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(3.)* SURNAME. n.S: (furnom, Fr.11: The name Caleb io denominated the son of Jephunneh, and
of the family; the name which one has Joshua the fun of Nun. But it is evident that over and above the Christian name.- Many which these were not used as surnames. Even so late as were mere English joined with the Irish against our Saviour's time the Jews bad no regular fa. the king, taking on then Irish habits and customs, mily furnames. Some had nicknames, or personal of which fort be most of the surnames that end in epithets from accidental or characteristical cir. cs, as Hernan, Shinan, and Mungan. Spenser.- cumstances, as Simon Peter, Judas Lebbeus, JoHe, made heir not only of his brother's king. Jeph Barsabas Juftus, Judas Iscariot, &c. But dom, but of bis virtues and haughty thoughts, none of these were hereditary, as all surnames and of the surname also of Barbaroffa, began to properly are. Iscariot is thought by fome com. aspire to the empire. Knolles.-The epithets of mentators to have been a name taken by Judas great men, monsieur Boileau is of opinion, were from his landed property. We admit that in all in the nature of surnames. Pope. 2. An appella. nations, while men had but one name, it was usual tion added to the original name.
to distinguish them, by mentioning the name of Witness may
their fathers. That the ancient Greeks, as well as My furname Coriolanus : the painful service, the Jews did so is evident from the very first line of The extreme dangers, and the drops of blood the Iliad : Agimanos IInAnados, “ Achilles tbe son of Shed for my thankless country, are required
Peleus." This perhaps gave rise to surnames, But with that surname.
Shak. which at laft became common among most na(2.) SURNAME is that which is added to the pro- tions. The old Normans used Fitz, which fignifies per bame for diftinguishing persons and families. fon; as Fitzherbert, Fitzsimmons, the son of Her. It was originally distinguished from sirname, bert, the fon of Simon. The Irish used 0, or which denotes the name of the fire or progenitor; Oy, for grandson, which is till used in many parts thus Macdonald and Robertson, are firnames ex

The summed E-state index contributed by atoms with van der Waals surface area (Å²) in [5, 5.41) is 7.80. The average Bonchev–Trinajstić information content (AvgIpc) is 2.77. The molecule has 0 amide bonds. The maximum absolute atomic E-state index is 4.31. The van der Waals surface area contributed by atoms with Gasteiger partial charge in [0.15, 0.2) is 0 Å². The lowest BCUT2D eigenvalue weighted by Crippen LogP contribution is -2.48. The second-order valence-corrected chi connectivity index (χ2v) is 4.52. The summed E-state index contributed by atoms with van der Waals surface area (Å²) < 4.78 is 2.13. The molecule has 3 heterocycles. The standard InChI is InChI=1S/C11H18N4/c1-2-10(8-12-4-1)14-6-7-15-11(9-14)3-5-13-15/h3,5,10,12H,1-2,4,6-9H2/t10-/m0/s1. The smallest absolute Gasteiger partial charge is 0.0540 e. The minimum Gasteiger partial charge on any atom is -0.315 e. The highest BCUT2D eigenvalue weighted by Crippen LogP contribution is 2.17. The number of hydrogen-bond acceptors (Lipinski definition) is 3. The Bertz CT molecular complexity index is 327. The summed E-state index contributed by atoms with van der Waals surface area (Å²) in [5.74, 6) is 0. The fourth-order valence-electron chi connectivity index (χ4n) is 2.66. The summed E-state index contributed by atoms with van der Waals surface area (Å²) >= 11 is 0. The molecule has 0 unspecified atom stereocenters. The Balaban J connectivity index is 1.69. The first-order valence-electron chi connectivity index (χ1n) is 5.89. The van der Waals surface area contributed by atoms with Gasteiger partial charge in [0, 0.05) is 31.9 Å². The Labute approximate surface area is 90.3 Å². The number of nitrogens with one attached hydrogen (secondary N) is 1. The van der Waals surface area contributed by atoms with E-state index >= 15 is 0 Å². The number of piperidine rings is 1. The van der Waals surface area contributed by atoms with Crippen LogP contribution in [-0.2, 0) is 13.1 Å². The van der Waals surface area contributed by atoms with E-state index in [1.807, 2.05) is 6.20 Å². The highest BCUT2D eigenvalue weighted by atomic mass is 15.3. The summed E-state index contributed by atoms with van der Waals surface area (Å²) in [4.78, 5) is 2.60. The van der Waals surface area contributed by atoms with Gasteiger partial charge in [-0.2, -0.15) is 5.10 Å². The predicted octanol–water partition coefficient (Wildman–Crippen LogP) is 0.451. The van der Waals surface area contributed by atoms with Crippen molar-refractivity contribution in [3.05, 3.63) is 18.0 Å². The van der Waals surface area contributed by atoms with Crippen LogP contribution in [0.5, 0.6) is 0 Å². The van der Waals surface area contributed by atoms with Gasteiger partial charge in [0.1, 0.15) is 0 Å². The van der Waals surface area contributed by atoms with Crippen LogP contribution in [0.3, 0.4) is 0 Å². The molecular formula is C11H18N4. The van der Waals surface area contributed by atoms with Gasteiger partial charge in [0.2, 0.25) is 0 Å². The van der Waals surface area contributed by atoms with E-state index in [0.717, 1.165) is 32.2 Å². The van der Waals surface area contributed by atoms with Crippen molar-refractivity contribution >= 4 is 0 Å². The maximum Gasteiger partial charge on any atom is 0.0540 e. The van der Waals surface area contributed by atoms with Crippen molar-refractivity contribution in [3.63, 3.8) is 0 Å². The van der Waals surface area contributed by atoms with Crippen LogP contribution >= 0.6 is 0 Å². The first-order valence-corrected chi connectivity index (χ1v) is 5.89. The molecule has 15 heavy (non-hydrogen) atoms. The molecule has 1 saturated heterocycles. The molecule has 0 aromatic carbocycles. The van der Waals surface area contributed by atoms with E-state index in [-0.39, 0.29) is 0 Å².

of Scotland; the compiler's maternal great.grand. prelling the fon of Donald, the son of Robert. The mother boasted that the had 100 oyes : O Neal, word surname, again from fur, Fr. above or upon, O'Donnel, &c. therefore signify the grandson of and nom, name, fignified some name fuperadded Neal and of Donald. The Scottish Highlanders to the proper name to distinguish the individual, employed Mac; as Macdonald, the son of Donald. as Artaxerxes Longimanus, Harold Harefoot, The Saxons added the word son to the end of the Malcolm Cunmore. From this it is evident, that father's name, as Williamson. The Romans geevery firname was a furname, but every surname nerally bad three names, often four or five. The was not a firname. In modern times they are first called prænomen answered to our Christian nearly contounded; and as there is now 'little name, and was intended to distinguish the indivi. pecafion to preserve the distinction, Dr Johnson duals of the family; the ad called nomen correhas reje&ted the word frname altogether ; where- fponded to the word clan in Scotland, and was in te certainly did wrong, for he has retained words given to all those who were sprung from the fame much more obsolete. See Name. Surnames have stock; the 3d called cognomen exprefled the parbeen introduced among most nations, but among ticular branch of the tribe or clan from which an meny not at a very early period. They seem to individual was sprung. Thus Publius Cornelius Lave been formed at first by adding the name of the Scipio : Publius corresponded to our names John, fatter to that of the son. Among the Hebrews, Robert; and William : Cornelius was the name of VOL. XXII. Part 1